We read Kevin Kwan’s Crazy Rich Asians as soon as we got to grab a copy of it, became nearly obsessed when we heard the news confirming its silver screen adaptation by director Jon M. Chu, and got really hyped when it was announced that Kris Aquino would have a part in what is now dubbed as the rom-com movie of 2018.
In case you haven’t been paying attention (you’d be the only one to do so, by the way), Crazy Rich Asians is about a middle-class-raised New York University professor Rachel Chu (played in the film version by Fresh Off the Boat’s Constance Wu) going with her boyfriend and fellow academic Nicholas “Nick” Young (Henry Golding) on an “adventure” in Singapore—mainly to attend the wedding of his cousin and for Rachel to meet his family. The apparent biggest hurdle would be Nick’s disapproving mother Eleanor Young (Michelle Yeoh), but the craziness of how rich her boyfriend’s family really is—and how he has downplayed and even never previously mentioned this—is also part of Rachel’s cultural awakening as an Asian-American spending her first time in Asia.
We’ve talked about Henry Golding’s wardrobe and budding personal style in a Style Spotlight before, and though it may not be far off from what he wears in the film as the low-profile Nick, it’s a different game for the rest of the cast.
We take a peek into how the film’s wardrobe designer Mary Vogt (who also worked in Batman Returns and Kong: Skull Island) highlighted the division between CRA’s nouveau riche (flashy Gucci and Versace) and the old rich (elegant Valentino and Michael Cinco).
Vogt said in a recent interview that she used colors and different tones to create visual distinction between the New York and Singapore scenes. From Rachel’s NYC neutrals that you could probably spot in a Macy’s or a Gap store, her clothes got more colorful once she landed in Singapore, and especially after she got a little help from her friend Goh Peik Lin (rapper Awkwafina/Nora Lum).
Peik Lin, BTW, is from the noveua riche, as her Stella McCartney animal print piece declares, in contrast to her striped trousers.
Here’s Rachel wearing Missoni—borrowed from Peik Lin’s closet—as she makes what is probably (definitely) not her last commoner faux pas around Nick’s family.
A face-off between an Ellie Saab-clad Eleanor Young and Rachel in Marchesa.
Another key character in the movie is Astrid Teo (Gemma Chan), Nick’s cousin who is famous across Asia; think Fan Bing Bing levels, maybe even more extra. In this shopping scene still, Astrid sports a pink cowl-neck dress and oversized sunglasses from Dior.
Aside from American and European designers, Vogt also tapped Asian talents for the movie. With help from Kwan, she studied each character closely so that an appropriate designer would go with each character to flesh them out fully and authentically. One designer that Vogt used for Rachel is Nepalese-American designer Prabal Gurung.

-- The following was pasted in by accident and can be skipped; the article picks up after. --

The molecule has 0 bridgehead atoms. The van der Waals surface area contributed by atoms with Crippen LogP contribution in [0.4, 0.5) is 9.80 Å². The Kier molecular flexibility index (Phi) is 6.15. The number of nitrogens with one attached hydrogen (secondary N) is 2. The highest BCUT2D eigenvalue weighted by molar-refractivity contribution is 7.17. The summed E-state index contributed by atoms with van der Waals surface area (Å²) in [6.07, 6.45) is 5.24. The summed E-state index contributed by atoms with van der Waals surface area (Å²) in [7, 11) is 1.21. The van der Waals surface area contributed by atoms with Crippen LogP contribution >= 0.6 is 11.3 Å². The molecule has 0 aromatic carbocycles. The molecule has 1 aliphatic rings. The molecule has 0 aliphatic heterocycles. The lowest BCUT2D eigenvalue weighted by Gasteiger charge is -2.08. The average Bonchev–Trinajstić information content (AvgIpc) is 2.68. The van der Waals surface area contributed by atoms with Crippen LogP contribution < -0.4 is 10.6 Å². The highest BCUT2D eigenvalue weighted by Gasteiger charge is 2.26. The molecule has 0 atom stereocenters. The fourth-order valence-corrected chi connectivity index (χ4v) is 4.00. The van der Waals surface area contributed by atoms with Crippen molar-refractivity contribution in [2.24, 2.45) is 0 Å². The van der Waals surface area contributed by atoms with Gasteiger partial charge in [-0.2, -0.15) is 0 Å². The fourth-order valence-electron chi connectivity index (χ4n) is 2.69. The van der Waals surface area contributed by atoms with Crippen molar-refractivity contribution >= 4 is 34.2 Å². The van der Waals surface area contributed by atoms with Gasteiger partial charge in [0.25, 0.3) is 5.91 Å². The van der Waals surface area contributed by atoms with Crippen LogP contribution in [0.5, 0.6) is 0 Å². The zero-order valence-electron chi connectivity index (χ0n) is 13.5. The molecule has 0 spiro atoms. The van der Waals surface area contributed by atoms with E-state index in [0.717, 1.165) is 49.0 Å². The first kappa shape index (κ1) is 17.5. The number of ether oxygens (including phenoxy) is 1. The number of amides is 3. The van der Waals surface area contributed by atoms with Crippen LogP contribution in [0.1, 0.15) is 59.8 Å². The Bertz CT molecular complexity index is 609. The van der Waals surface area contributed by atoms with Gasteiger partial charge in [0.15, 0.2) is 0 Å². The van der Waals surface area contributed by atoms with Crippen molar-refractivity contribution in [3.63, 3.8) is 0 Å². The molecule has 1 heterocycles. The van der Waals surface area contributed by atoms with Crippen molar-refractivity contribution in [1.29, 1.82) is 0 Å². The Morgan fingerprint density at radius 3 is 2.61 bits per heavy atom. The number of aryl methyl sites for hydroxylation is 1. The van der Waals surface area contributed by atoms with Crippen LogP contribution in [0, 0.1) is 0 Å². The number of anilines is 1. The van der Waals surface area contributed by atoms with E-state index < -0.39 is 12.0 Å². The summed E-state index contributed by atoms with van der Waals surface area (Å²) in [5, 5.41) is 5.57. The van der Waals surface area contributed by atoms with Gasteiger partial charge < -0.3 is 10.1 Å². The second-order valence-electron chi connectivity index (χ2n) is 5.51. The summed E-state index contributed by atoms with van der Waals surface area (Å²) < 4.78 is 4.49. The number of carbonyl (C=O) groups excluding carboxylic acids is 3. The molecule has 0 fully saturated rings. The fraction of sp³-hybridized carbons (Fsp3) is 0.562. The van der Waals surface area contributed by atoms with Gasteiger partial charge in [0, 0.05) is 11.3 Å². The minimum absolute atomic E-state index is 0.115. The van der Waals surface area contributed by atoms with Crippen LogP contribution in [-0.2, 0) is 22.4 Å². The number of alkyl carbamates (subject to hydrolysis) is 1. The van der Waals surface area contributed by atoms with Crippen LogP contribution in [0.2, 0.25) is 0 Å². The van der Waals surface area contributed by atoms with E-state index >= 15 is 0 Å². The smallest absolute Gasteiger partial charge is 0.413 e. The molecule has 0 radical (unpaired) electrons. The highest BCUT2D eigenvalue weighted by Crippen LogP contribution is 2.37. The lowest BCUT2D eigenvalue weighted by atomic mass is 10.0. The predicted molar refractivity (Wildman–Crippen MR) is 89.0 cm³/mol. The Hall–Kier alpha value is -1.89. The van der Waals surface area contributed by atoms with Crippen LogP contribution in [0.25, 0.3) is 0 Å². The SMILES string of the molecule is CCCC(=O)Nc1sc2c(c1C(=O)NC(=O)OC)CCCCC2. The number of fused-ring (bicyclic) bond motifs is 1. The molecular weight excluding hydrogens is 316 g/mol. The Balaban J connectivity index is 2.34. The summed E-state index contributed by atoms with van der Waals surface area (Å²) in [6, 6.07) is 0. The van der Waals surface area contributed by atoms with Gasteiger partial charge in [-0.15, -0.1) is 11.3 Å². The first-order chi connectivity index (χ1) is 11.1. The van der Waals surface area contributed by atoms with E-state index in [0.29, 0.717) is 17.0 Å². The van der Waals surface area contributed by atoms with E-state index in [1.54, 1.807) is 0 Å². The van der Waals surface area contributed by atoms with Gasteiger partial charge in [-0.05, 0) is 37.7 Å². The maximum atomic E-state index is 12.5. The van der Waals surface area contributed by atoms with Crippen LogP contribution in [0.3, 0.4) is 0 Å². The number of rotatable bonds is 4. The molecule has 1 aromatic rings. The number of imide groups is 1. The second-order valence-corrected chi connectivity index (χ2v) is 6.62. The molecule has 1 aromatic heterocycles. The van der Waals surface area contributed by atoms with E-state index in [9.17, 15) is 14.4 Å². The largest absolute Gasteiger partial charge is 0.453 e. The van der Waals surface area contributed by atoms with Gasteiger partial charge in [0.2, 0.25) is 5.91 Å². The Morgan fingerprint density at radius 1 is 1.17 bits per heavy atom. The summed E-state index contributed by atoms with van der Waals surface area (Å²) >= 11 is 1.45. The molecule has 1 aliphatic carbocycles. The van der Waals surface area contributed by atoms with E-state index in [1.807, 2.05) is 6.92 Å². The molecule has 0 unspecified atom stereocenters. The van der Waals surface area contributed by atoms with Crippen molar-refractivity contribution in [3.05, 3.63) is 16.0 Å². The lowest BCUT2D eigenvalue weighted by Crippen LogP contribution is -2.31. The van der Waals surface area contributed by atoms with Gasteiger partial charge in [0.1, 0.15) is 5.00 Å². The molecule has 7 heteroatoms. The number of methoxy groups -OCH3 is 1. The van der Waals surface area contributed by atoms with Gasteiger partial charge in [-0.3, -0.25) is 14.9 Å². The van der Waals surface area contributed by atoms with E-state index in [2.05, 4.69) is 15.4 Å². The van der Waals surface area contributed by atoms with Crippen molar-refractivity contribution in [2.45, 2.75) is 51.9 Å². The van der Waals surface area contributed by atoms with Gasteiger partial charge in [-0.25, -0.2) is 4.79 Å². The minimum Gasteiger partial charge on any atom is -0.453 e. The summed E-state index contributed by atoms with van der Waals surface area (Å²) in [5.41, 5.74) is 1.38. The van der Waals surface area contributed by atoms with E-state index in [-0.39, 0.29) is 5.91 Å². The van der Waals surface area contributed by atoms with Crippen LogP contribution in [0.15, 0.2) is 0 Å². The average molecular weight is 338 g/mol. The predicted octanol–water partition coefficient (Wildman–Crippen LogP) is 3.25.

We’ve all heard about what Kris Aquino wore in her cameo, which is also hailed as the “turning point” of the movie. Princess Intan (Aquino) wore a yellow creation by Michael Cinco, the Samar-hailing and now Dubai-based designer who has dressed the likes of Mariah Carey, Kylie Minogue, and Lady Gaga.
The wedding that Rachel and Nick would be attending in Singapore would be between Araminta Lee (Sonoya Mizuno) and Colin Khoo (Chris Pang), Nick’s best friend. Here, Araminta is wearing a water-resistant gown from Carven Ong.
Ong, a Malaysia-based designer, also did a custom-made gold-sequined jumpsuit for the movie.
As for accessories, Yeoh used her own jewelry in her scenes; she’s a real crazy rich Asian. But of course, Vogt had options made available, and a piece from Michelle Ong, designer for the luxurious jewelry label Carnet, made it to Eleanor’s wedding attire.
For the glamorous Astrid, which early reviews say stole the movie, she is seen almost always carrying a clutch; Neil Felipp, a Filipino designer based in Cebu, can be credited for that. Take a look at this exquisite mermaid minaudiere that Astrid is seen toting in the film.
Vogt took a subtler approach with the men’s wardrobe. A memorable look is Nick’s monotone linen suit from Wardrobe, a Malaysian brand led by Lim Fang Meng. Charlie Wu, Astrid’s ex-fiance, is also spotted in another Malaysian brand, LORD’s Tailor. Singaporean brands Aston Blake and Q Menswear are also represented in the wedding reception scenes.
The fashion in the movie is decadent, as befits the film, but the clothes are just part of the bigger representation that Crazy Rich Asians brings onscreen. There’s more to the story than the silks, the feathers, the luxe gowns, and the million-dollar jewelry; just the fact that a Filipino character is depicted as royalty is enough to make any one of us feel a little taller and prouder. While classism and capitalism are real scourges in society, there hasn’t been any mainstream international movie that features this many Asian, Asian-American, and Eurasian actors for a long-ass while. Plus, it seems like a really cute and fun rom-com. All these reasons are compelling enough for us to line up at the movie house come opening day and give it our support.
If you can’t get enough of the cast’s crazy good wardrobe, see more of the Crazy Rich Asians outfits dissected here.
Crazy Rich Asians opens in Manila cinemas on August 22.